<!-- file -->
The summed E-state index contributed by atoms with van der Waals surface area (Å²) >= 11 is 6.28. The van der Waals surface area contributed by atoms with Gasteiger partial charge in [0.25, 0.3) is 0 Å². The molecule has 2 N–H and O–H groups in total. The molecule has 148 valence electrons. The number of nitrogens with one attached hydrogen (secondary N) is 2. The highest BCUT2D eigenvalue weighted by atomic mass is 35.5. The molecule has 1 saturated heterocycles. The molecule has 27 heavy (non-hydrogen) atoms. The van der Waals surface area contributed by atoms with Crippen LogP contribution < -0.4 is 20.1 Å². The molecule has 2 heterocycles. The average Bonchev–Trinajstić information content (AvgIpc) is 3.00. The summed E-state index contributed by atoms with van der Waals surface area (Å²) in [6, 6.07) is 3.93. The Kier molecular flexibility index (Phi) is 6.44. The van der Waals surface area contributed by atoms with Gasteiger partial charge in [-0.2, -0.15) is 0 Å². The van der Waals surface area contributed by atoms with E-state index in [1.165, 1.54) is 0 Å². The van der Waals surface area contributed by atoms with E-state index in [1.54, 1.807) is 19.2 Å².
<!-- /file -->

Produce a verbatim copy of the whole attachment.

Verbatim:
The summed E-state index contributed by atoms with van der Waals surface area (Å²) >= 11 is 6.28. The van der Waals surface area contributed by atoms with Gasteiger partial charge in [0.25, 0.3) is 0 Å². The molecule has 2 N–H and O–H groups in total. The molecule has 148 valence electrons. The number of nitrogens with one attached hydrogen (secondary N) is 2. The highest BCUT2D eigenvalue weighted by atomic mass is 35.5. The molecule has 1 saturated heterocycles. The molecule has 27 heavy (non-hydrogen) atoms. The van der Waals surface area contributed by atoms with Crippen LogP contribution < -0.4 is 20.1 Å². The molecule has 2 heterocycles. The average Bonchev–Trinajstić information content (AvgIpc) is 3.00. The summed E-state index contributed by atoms with van der Waals surface area (Å²) in [6, 6.07) is 3.93. The Kier molecular flexibility index (Phi) is 6.44. The van der Waals surface area contributed by atoms with Gasteiger partial charge in [-0.2, -0.15) is 0 Å². The van der Waals surface area contributed by atoms with E-state index in [1.165, 1.54) is 0 Å². The van der Waals surface area contributed by atoms with E-state index in [1.54, 1.807) is 19.2 Å².